treaties & change
Treaties & Alliances Before European Contact

The First Peoples had many treaties between nations, recorded orally.

These treaties enforced peace, land agreements and friendships among the first peoples, and were sacred pacts that solidified the relationship between nations.

First Peoples believed that no individual owned the land, but they were caretakers of the land. The land provided for them and in turn they had to respect it.

A calumet, or peace pipe, was smoked at the beginning of treaty talks to mark friendship between the peoples.

A wampum belt was used to record the decisions of a treaty. It was made of white and purple Atlantic coast seashells that were beaded onto a belt or sash in a certain way that symbolized particular events.

For the Iroquois, a two-row wampum belt represented mutual peace and respect One of the earliest recorded treaty-making session was called the Great Law of Peace of the People of the Longhouse, and took place before 1450. It concerned the Mohawk, Seneca and Cayuga tribes, and all 117 articles were passed down orally, until it was recorded in 1880.

wampum
The Wampum Belt, a form of recording treaties for First Nations
peace pipes
Peace Pipes, or Calumets, were smoked at the beginning of a treaty session
wampum belt
The Wampum belt from the Great Law of Peace; the fifty strings represented the fifty chiefs of the treaty
Early Military Alliances Between Europeans and First Peoples
1600s The French and Hurons 1600s The British & the Iroquois
Soon after Champlain formed New France, French colonists became allies of the Huron Indians. Many Hurons converted to Catholicism.

They were the primary group to trade with the French and controlled much of the trade between the French and other First Nations groups. The new European weapons gave the Hurons power to defeat the Iroquois, and push them off their agricultural lands.

The Iroquois became allies of the Dutch who introduced guns into the different Iroquois tribes.

Wanting their old land back, the Iroquois underwent guerilla warfare, spying on the nations south of Lake Ontario, and becoming a threat to the Huron Indians.

The French, loyal to their alliances with the Hurons and also aware of the impact of Iroquois takeover of New France territory, fought the Iroquois until about 1703.
The British settled their first colony in Virginia and as their colonies grew, they became allies of the Iroquois who lived in the surrounding areas.

The Iroquois became trading partners of the British, as well as their military allies and supported them in their rivalry with the French over fur trading territory.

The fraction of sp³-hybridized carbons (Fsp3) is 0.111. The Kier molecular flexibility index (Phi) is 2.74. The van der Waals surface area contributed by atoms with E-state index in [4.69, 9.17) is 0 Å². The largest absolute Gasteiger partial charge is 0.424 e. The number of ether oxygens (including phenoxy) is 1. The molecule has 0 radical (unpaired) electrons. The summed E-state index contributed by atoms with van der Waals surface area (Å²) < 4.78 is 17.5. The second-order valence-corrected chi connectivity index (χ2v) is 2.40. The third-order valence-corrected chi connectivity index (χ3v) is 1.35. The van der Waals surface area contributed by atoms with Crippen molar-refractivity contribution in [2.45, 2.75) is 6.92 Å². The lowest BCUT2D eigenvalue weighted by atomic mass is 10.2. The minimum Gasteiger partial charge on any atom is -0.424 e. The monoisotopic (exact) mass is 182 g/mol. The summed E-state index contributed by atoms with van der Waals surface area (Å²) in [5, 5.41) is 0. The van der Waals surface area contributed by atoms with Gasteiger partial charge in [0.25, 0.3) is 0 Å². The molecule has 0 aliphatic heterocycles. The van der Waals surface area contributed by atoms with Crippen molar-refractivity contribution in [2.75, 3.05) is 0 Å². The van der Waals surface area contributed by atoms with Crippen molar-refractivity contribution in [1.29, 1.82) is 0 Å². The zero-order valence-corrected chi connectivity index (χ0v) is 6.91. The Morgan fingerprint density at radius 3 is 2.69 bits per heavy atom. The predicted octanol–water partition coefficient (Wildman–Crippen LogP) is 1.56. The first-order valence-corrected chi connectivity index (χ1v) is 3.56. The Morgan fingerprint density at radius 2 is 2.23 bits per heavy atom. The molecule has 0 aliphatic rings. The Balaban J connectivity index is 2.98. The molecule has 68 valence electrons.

The weapons that the Iroquois purchased from the British with furs allowed them to make war on the French and the Hurons.

The Iroquois eventually almost wiped out the Hurons in what is now Ontario.

Thus, the military alliances and trading partnerships of First Nations people and Europeans had a tremendous impact on political and economic life of both the First Nations groups, and the European newcomers to North America.
1600s The Covenant Chain

At the end of the 1600s, American colonies and the Haudonosaunee entered into a series of treaties concerning the colony of New York and Iroquois confederacy land.

For the Iroquois, this solidified mutual respect and peace between peoples, represented by a chain that metaphorically needed to be polished or else it would rust and break.

Gestures made by each party, thereby 'polished the chain' and prevented breakage.

In June 1753, the Mohawk were upset with Anglo-American settlers who started occupying confederacy lands without permission, and they decided to break the chain.

A year later, in Albany, colonial leaders made affirmative peace efforts, offered gifts, and peace was restored.

Covenant Chain Treaty
Parties gather in Albany, to forge the Covenant Chain Treaty
The Great Peace of 1701
    Montreal 1701
    Native leaders gather in 1701 in Montreal

In August, 1701, representative from more than 20 Anishnaabe nations assembled in Montreal for Peace negotiations sponsored by the French Governor Calliere. The Hurons & Iroquois promised to live in peace. The chiefs signed with totemic marks -images of animals and birds. The totem denotes the family or clan.

It was the first series of negotiations between New France and First Nations; allowing the province to expand both South and West and determining the neutrality of the Iroquois in relation to French and English conflict.

In return, the settlers readily supplied First Nations peoples with trade goods like blankets, guns, and pots.

1700s The Peace and Friendship Treaties
These were treaties between the British Crown and the Eastern nations the Micmac and the Maliseet, promising peace and friendship in the foundation of their relations.

The first was signed in 1725, and was called the Boston Treaty, while the second, signed in 1752, was referred to as the Halifax treaty.

The Halifax treaty guaranteed first nations rights to trade, fish and hunt, while receiving additional supplies from the Crown in the form of food, ammunition and provisions.

From a European standpoint, the treaties assured that the tribes, who had a closer relationship to the French, had solidified their friendship with the English just as much (if not more) as the French.

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Copyright Goldi Productions Ltd. 2007